The Enterprise Ethereum Alliance (EEA) is boarding the tokenization train.
The 385-member standards body plans to form a “token task force” this year, executive director Ron Resnick told CoinDesk. The group will work on a specification for tokens that run on top of ethereum and private blockchains based on it, with business uses in mind.
Notably, the task force will do this not only for assets whose units are interchangeable with one another (such as shares in a corporation, or blockchain representations of fiat currency), but also for individual tokens with unique properties (with CryptoKitties being the most famous example, although a more plausible business application would be digital certificates for diamonds).
“We are creating a token task force; we will do that first half of this year,” Resnick said. “It’s going to be focused on support for fungible ERC-20 and non-fungible, ERC-721 tokens.”
Tokenization generally refers to the creation of tradable assets on a blockchain, separate from its native currency (ether in the case of ethereum). Crafting a business-grade spec for this process could ease corporate adoption of the technology, whose main use case to date has been fundraising by startups, often in a legally dubious manner.
“We want to create a token specification standard for enterprise tokenization so basically [assets] can be managed in a much better way with more assurance than what’s happening today,” Resnick said.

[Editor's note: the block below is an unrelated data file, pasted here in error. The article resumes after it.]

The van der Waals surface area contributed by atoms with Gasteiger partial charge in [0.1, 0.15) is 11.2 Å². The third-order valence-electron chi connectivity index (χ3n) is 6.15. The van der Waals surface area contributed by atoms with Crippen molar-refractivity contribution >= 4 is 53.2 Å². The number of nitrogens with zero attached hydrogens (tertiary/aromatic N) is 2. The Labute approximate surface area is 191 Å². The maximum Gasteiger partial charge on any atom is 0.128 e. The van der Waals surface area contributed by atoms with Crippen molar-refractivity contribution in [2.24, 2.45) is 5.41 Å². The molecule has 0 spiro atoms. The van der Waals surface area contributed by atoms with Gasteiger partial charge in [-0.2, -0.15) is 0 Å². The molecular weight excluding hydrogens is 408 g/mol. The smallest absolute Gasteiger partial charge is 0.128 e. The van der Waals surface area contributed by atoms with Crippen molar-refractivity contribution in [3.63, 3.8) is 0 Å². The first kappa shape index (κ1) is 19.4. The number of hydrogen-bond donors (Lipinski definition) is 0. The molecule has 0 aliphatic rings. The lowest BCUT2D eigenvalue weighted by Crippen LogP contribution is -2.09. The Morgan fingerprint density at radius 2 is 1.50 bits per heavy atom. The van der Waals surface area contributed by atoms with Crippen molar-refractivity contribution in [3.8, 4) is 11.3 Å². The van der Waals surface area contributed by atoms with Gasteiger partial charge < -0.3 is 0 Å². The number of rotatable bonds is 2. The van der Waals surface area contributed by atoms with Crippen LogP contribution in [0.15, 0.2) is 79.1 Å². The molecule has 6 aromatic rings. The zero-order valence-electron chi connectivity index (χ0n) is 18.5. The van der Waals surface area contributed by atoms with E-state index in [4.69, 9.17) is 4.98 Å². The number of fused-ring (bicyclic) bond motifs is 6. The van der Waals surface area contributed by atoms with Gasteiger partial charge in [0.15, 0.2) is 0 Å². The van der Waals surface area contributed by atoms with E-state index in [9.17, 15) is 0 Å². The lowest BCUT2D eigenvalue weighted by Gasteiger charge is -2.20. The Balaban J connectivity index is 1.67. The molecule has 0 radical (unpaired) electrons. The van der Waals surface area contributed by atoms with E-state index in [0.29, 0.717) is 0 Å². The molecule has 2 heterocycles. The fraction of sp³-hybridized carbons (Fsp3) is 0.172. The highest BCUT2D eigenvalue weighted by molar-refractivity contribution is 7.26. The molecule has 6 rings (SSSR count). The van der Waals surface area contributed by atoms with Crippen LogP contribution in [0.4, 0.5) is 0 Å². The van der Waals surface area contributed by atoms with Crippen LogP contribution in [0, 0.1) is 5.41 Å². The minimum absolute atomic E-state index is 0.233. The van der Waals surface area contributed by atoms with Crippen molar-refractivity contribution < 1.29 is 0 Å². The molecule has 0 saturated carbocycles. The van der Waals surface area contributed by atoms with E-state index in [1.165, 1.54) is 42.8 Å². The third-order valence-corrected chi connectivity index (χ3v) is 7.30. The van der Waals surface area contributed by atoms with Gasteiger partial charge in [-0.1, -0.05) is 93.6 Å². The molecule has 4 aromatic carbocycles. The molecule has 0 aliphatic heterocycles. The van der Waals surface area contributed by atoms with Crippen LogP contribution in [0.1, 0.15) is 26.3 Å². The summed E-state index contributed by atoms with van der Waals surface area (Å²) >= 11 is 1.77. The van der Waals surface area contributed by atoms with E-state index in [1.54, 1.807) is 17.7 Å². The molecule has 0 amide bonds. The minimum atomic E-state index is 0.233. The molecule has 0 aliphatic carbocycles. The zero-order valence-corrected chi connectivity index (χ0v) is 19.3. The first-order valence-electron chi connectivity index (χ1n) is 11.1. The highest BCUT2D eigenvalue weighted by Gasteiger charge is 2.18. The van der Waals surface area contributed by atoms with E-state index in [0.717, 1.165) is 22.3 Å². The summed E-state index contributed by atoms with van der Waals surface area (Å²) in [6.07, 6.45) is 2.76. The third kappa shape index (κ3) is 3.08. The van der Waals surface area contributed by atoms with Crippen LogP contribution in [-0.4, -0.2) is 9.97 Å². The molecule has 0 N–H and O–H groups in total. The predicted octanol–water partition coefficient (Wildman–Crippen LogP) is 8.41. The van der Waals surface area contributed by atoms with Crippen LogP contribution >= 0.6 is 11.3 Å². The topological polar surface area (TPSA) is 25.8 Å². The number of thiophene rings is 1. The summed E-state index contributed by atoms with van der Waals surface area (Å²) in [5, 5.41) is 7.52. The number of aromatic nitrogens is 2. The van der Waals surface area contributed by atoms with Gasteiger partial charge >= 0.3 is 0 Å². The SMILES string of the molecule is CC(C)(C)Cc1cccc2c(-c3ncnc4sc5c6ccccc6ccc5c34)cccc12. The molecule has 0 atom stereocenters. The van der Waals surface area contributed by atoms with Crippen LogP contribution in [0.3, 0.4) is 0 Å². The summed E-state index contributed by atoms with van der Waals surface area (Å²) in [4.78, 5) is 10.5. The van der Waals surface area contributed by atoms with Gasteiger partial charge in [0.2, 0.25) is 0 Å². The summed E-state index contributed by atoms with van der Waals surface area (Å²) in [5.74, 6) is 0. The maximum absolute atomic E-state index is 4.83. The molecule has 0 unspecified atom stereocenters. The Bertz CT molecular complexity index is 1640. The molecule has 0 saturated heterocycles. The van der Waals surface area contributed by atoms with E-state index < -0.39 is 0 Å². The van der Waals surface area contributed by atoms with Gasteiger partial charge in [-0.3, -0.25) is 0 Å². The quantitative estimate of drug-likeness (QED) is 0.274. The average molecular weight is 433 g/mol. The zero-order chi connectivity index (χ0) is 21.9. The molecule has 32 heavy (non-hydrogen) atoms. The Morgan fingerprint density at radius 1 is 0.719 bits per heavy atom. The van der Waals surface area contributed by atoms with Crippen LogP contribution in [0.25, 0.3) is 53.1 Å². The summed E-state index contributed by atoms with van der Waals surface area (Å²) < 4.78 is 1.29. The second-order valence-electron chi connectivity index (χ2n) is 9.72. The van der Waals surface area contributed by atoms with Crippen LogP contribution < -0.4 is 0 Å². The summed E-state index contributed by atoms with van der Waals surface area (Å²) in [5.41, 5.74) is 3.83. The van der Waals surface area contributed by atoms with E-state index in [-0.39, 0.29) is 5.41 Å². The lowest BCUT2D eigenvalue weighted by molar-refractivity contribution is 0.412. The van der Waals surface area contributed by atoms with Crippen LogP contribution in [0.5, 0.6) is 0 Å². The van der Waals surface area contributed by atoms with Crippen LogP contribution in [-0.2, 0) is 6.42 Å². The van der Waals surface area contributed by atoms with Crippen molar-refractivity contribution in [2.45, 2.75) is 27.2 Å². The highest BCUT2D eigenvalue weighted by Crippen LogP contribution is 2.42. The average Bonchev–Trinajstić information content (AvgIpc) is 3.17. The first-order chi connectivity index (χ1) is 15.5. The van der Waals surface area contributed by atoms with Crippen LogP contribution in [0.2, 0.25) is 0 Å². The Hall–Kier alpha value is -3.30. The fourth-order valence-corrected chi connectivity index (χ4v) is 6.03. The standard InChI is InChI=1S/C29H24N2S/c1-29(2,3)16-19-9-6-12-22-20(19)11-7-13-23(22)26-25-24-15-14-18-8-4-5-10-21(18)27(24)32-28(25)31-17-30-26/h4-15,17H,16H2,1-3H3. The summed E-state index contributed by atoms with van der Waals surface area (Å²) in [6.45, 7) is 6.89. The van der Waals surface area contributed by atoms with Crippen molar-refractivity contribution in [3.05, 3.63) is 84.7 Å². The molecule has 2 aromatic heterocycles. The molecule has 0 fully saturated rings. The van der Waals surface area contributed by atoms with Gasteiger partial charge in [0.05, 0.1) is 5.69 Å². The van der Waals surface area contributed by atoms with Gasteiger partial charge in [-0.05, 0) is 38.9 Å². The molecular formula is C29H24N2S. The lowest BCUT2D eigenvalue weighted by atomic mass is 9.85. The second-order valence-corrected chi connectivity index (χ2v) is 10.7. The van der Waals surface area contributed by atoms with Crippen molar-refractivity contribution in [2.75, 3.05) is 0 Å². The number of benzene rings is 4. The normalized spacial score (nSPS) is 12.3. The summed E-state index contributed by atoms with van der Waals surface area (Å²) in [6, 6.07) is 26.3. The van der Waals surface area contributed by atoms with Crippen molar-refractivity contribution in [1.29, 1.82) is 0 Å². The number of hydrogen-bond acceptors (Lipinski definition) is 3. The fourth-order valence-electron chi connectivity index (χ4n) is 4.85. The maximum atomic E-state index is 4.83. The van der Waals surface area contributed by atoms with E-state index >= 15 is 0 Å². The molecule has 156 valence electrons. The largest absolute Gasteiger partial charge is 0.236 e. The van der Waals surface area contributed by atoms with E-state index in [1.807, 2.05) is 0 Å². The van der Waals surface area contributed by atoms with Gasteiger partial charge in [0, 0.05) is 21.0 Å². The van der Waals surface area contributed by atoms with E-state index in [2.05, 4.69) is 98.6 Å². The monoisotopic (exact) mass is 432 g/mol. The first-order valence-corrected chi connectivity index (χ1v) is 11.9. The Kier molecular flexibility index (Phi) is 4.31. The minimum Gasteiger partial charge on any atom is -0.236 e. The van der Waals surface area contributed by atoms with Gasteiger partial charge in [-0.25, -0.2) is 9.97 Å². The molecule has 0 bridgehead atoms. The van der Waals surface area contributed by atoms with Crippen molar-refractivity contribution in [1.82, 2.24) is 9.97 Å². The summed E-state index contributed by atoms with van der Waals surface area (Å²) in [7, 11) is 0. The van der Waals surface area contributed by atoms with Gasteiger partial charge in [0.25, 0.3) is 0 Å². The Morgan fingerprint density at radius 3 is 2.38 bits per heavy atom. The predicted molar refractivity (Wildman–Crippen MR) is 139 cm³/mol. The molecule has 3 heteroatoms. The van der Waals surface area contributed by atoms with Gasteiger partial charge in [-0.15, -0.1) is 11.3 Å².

Public meets private
The EEA, which aims to harmonize deployments of ethereum among the business community, has long held cross-pollination between public and private versions of ethereum as a desired end-goal.
But the planned task force marks its first direct technical approach addressing the token phenomenon which swept crypto-land in recent years – first in the uninhibited initial coin offering (ICO) boom of 2017, and more recently with a wave of regulated security token offerings (STOs) and platforms.
“Since the explosion of ICOs there has been an incredible technology development in the open source community around token standards. Whether it’s ERC-20, ERC-223, ERC-721 and beyond – there are quite a lot of them,” said John Whelan, the blockchain lab director at global banking giant Santander, and head of the EEA board.
Framing the task force’s job as similar to the work done by industry bodies like the International Swaps and Derivatives Association (ISDA) around standardization of communication, or the FIX protocol for foreign exchange, Whelan told CoinDesk:
“We can imagine a time where similar kinds of standards are needed in the world of tokens. And that would be a guiding driver behind these kinds of initiatives.”
Resnick said the new initiative was under wraps at the moment but added that the project will not only assist in enterprise tokenization but also “build better confidence in the public world,” following “the speculative craziness of what happened in crypto.”
Further down the line, Resnick said that once EEA specs and standards are firmed up, the industry group will work on helping ethereum and its private variants communicate with other blockchain ledgers, concluding:
“We should look at interoperability with other tokens, whether it’s bitcoin, Ripple, etc.”